Veliko Târnovo – Full of Medieval history, the town is surrounded by fortified walls and navigated through cobbled lanes. As one of Bulgaria’s oldest towns there is of course a fortress, the Tsarevets Fortress was citadel of the Second Bulgarian Empire. Set beside the picturesque Yantra River, Veliko Târnovo also has a handicraft market Samovodska Charshiya, which evokes its centuries old history and is popular for souvenirs. It’s a top spot for backpackers and tourists alike so is a lively place for a day or two visit.

Thracian Tomb of Kazanlak – A 15-minute walk northeast of Kazanlâk’s centre is an archaeologist’s dream. A 4th-century-BC tomb of a Thracian ruler with equally ancient frescos. Discovered in 1944 during construction of a bomb shelter – unfortunately visitors aren’t currently allowed inside, but you can explore the replica right next door. It’s amazing being surrounded by such epic history – the burial chamber itself is 12m in diameter and covered in Thracian 3rd-to-5th-century-BC design.

Book a private tour with a knowledgeable guide from Private Guide Bulgaria.

FOR TRAILBLAZERS

If you like doing something no one else has done yet Bulgaria has some choice options and these are the tips for you!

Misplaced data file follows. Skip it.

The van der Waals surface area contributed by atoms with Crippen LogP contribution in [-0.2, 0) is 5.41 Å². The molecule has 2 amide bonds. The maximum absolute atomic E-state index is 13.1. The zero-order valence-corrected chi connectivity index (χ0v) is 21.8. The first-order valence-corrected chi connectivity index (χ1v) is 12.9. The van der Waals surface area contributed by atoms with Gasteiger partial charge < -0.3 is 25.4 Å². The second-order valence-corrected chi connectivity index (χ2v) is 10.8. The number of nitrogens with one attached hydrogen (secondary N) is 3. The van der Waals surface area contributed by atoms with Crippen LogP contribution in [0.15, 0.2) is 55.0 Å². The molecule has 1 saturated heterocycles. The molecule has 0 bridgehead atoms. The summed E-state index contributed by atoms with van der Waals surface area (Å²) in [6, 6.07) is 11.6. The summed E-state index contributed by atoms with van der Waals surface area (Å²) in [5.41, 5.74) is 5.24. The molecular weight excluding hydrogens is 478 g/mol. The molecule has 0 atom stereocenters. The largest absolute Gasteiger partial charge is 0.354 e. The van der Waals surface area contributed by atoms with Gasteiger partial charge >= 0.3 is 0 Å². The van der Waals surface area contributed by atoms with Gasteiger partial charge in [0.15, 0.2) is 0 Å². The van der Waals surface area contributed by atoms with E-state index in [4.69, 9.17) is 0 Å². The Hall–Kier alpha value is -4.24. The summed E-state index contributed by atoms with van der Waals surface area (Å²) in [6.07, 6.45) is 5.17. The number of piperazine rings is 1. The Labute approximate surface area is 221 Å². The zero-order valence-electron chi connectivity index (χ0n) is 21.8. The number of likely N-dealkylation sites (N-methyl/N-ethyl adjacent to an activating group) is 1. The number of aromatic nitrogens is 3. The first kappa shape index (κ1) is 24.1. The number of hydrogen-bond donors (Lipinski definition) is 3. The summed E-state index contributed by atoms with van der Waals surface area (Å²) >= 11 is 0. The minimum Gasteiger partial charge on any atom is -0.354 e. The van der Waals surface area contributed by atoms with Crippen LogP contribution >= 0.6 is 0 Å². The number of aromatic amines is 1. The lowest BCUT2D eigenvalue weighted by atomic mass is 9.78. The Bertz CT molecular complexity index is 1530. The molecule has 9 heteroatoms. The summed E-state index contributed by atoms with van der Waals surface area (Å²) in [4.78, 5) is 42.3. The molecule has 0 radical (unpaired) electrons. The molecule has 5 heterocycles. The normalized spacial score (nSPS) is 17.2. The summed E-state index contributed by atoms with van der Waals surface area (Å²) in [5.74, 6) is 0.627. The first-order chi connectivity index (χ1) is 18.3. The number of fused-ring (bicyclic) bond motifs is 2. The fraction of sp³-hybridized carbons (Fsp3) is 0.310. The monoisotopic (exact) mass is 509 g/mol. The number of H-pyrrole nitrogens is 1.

Want to make your own version of Buzzy Beauty Ingredient of the moment, Rose Oil? Bulgaria is said to be the origin of the sweet smelling elixir and you can try your hand at Bulgaria’s oldest functioning Rose Oil distillery – Enio Bonchev.

Bulgaria is now in the top 5 exporters of herbs in the world! One way to truly experience Bulgaria’s fresh produce and nature is Wild Thyme Farm. Its an eco-friendly stay where you can do a number of traditional activities and get an opportunity to forage for said herbs & produce.

FOR SHOPPERS

Inside Gifted

Even though Bulgaria has an aging population the nation’s capital Sofia is full of young-arty types. You can pick up some truly unique modern local goods. Try N8 for uber-cool interiors & accessories, Mirella Bratova for nature inspired, comfortable and cool womenswear, designer scarves at Shevitza, to take home some locally designed gifts and ephemera check out, cool, design curated Gifted – (you can also hire a bike & store luggage!). Find some sweet local street & skatewear at Blok Supply co – guaranteeing your friend’s back home won’t have peeped a tee from СОФT before.

If you are searching for the more traditional and ‘old school’ souvenirs and handicrafts the town of Tryavna has streets lined with locally made wood goods as well as other traditional items. It’s also another rather charming and quaint place to visit.

FOR FOODIES

Great views, food & wine at Villa Gella

Traditionally Bulgaria doesn’t immediately evoke foodie culture but there is a rich and interesting history of cuisine, influenced by it’s many empires and locale. A real movement toward ethically cultivated & great local produce also plays a heavy part. For more on traditional Bulgarian cuisine check out Super Foods Life great interview with Bulgarian Food Blogger Darina of Bulgarian Food Net.